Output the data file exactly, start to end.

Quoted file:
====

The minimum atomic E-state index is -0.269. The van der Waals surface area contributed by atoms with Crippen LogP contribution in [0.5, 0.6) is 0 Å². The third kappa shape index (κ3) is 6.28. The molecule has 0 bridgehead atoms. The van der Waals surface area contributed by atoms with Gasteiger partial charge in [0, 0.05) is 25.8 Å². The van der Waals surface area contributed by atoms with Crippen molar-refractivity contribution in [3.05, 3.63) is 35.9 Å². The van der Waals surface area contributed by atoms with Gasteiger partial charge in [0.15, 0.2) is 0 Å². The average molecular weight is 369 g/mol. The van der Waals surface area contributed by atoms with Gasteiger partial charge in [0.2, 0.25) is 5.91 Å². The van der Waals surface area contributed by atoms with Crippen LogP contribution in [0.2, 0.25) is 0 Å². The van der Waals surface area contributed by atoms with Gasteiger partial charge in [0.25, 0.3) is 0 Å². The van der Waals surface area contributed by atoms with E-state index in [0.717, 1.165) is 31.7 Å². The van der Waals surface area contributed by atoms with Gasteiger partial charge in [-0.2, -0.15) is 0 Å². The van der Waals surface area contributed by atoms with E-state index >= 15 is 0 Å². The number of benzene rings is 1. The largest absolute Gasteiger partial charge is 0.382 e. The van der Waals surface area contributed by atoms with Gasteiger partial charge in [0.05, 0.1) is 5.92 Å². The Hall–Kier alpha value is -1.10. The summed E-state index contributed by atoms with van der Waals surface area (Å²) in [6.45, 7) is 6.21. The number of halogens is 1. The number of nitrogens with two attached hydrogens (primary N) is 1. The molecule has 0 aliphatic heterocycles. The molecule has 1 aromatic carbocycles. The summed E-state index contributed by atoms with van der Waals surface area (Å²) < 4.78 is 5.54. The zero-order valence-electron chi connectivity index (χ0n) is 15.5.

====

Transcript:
The minimum atomic E-state index is -0.269. The van der Waals surface area contributed by atoms with Crippen LogP contribution in [0.5, 0.6) is 0 Å². The third kappa shape index (κ3) is 6.28. The molecule has 0 bridgehead atoms. The van der Waals surface area contributed by atoms with Gasteiger partial charge in [0, 0.05) is 25.8 Å². The van der Waals surface area contributed by atoms with Crippen molar-refractivity contribution in [3.05, 3.63) is 35.9 Å². The van der Waals surface area contributed by atoms with Gasteiger partial charge in [0.15, 0.2) is 0 Å². The average molecular weight is 369 g/mol. The van der Waals surface area contributed by atoms with Gasteiger partial charge in [0.2, 0.25) is 5.91 Å². The van der Waals surface area contributed by atoms with Crippen LogP contribution in [0.2, 0.25) is 0 Å². The van der Waals surface area contributed by atoms with Gasteiger partial charge in [0.25, 0.3) is 0 Å². The van der Waals surface area contributed by atoms with E-state index in [0.717, 1.165) is 31.7 Å². The van der Waals surface area contributed by atoms with Gasteiger partial charge in [-0.2, -0.15) is 0 Å². The van der Waals surface area contributed by atoms with E-state index >= 15 is 0 Å². The number of benzene rings is 1. The largest absolute Gasteiger partial charge is 0.382 e. The van der Waals surface area contributed by atoms with Gasteiger partial charge in [0.05, 0.1) is 5.92 Å². The Hall–Kier alpha value is -1.10. The summed E-state index contributed by atoms with van der Waals surface area (Å²) in [6.45, 7) is 6.21. The number of halogens is 1. The number of nitrogens with two attached hydrogens (primary N) is 1. The molecule has 0 aliphatic heterocycles. The molecule has 1 aromatic carbocycles. The summed E-state index contributed by atoms with van der Waals surface area (Å²) < 4.78 is 5.54. The zero-order valence-electron chi connectivity index (χ0n) is 15.5.